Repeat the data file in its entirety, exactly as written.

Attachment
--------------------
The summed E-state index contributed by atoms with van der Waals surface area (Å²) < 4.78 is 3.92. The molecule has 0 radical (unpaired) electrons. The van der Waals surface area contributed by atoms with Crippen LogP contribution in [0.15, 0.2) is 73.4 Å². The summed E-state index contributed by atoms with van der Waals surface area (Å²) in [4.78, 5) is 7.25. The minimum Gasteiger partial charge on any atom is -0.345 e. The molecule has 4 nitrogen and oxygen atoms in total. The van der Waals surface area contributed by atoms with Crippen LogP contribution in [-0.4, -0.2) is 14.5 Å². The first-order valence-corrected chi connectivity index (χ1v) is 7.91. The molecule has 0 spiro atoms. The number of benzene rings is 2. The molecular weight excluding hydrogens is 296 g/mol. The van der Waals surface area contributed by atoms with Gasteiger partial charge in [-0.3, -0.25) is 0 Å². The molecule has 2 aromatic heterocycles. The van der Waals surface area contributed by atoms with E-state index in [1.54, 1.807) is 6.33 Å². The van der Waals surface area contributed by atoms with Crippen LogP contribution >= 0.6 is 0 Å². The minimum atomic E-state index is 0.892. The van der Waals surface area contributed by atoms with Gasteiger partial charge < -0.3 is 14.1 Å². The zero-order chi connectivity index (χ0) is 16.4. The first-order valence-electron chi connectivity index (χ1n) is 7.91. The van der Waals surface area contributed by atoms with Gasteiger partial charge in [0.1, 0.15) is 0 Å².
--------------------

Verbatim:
The summed E-state index contributed by atoms with van der Waals surface area (Å²) < 4.78 is 3.92. The molecule has 0 radical (unpaired) electrons. The van der Waals surface area contributed by atoms with Crippen LogP contribution in [0.15, 0.2) is 73.4 Å². The summed E-state index contributed by atoms with van der Waals surface area (Å²) in [4.78, 5) is 7.25. The minimum Gasteiger partial charge on any atom is -0.345 e. The molecule has 4 nitrogen and oxygen atoms in total. The van der Waals surface area contributed by atoms with Crippen LogP contribution in [-0.4, -0.2) is 14.5 Å². The first-order valence-corrected chi connectivity index (χ1v) is 7.91. The molecule has 0 spiro atoms. The number of benzene rings is 2. The molecular weight excluding hydrogens is 296 g/mol. The van der Waals surface area contributed by atoms with Gasteiger partial charge in [-0.3, -0.25) is 0 Å². The molecule has 2 aromatic heterocycles. The van der Waals surface area contributed by atoms with E-state index in [1.54, 1.807) is 6.33 Å². The van der Waals surface area contributed by atoms with Crippen LogP contribution >= 0.6 is 0 Å². The minimum atomic E-state index is 0.892. The van der Waals surface area contributed by atoms with Gasteiger partial charge < -0.3 is 14.1 Å². The zero-order chi connectivity index (χ0) is 16.4. The first-order valence-electron chi connectivity index (χ1n) is 7.91. The van der Waals surface area contributed by atoms with Gasteiger partial charge in [0.1, 0.15) is 0 Å².